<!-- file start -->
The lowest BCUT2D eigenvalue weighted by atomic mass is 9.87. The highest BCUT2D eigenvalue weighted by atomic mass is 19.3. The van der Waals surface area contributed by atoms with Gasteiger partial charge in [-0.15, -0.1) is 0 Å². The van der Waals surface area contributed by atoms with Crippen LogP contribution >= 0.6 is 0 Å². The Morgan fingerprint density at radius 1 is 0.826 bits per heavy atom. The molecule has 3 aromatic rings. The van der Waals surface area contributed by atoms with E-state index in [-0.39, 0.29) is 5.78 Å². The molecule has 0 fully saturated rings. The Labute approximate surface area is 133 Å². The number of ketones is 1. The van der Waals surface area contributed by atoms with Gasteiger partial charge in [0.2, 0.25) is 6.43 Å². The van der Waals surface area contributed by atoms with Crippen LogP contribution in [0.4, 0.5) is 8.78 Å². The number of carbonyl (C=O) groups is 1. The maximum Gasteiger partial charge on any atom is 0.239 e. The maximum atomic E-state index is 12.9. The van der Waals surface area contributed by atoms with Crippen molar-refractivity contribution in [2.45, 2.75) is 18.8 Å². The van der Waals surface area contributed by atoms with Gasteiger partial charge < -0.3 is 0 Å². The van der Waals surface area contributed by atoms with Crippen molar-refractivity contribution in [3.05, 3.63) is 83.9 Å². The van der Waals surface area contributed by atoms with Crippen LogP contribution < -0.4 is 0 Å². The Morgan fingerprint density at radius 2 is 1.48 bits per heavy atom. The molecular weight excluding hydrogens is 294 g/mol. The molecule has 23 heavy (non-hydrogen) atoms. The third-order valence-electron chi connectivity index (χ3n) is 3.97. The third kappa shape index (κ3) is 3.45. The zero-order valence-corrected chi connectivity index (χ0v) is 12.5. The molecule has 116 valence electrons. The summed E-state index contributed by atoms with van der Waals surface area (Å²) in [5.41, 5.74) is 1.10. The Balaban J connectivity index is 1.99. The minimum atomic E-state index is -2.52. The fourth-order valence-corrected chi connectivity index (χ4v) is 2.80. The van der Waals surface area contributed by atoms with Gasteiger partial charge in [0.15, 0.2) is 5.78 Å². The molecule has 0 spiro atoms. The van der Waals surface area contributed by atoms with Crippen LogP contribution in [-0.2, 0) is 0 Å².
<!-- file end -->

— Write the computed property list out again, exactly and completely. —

The lowest BCUT2D eigenvalue weighted by atomic mass is 9.87. The highest BCUT2D eigenvalue weighted by atomic mass is 19.3. The van der Waals surface area contributed by atoms with Gasteiger partial charge in [-0.15, -0.1) is 0 Å². The van der Waals surface area contributed by atoms with Crippen LogP contribution >= 0.6 is 0 Å². The Morgan fingerprint density at radius 1 is 0.826 bits per heavy atom. The molecule has 3 aromatic rings. The van der Waals surface area contributed by atoms with E-state index in [-0.39, 0.29) is 5.78 Å². The molecule has 0 fully saturated rings. The Labute approximate surface area is 133 Å². The number of ketones is 1. The van der Waals surface area contributed by atoms with Gasteiger partial charge in [0.2, 0.25) is 6.43 Å². The van der Waals surface area contributed by atoms with Crippen LogP contribution in [0.4, 0.5) is 8.78 Å². The number of carbonyl (C=O) groups is 1. The maximum Gasteiger partial charge on any atom is 0.239 e. The maximum atomic E-state index is 12.9. The van der Waals surface area contributed by atoms with Crippen molar-refractivity contribution in [2.45, 2.75) is 18.8 Å². The van der Waals surface area contributed by atoms with Gasteiger partial charge < -0.3 is 0 Å². The van der Waals surface area contributed by atoms with Crippen molar-refractivity contribution in [3.05, 3.63) is 83.9 Å². The van der Waals surface area contributed by atoms with Crippen LogP contribution < -0.4 is 0 Å². The Morgan fingerprint density at radius 2 is 1.48 bits per heavy atom. The molecular weight excluding hydrogens is 294 g/mol. The molecule has 23 heavy (non-hydrogen) atoms. The third-order valence-electron chi connectivity index (χ3n) is 3.97. The third kappa shape index (κ3) is 3.45. The zero-order valence-corrected chi connectivity index (χ0v) is 12.5. The molecule has 116 valence electrons. The summed E-state index contributed by atoms with van der Waals surface area (Å²) in [5.41, 5.74) is 1.10. The Balaban J connectivity index is 1.99. The minimum atomic E-state index is -2.52. The fourth-order valence-corrected chi connectivity index (χ4v) is 2.80. The van der Waals surface area contributed by atoms with Gasteiger partial charge in [0.15, 0.2) is 5.78 Å². The molecule has 0 spiro atoms. The van der Waals surface area contributed by atoms with Crippen LogP contribution in [-0.2, 0) is 0 Å².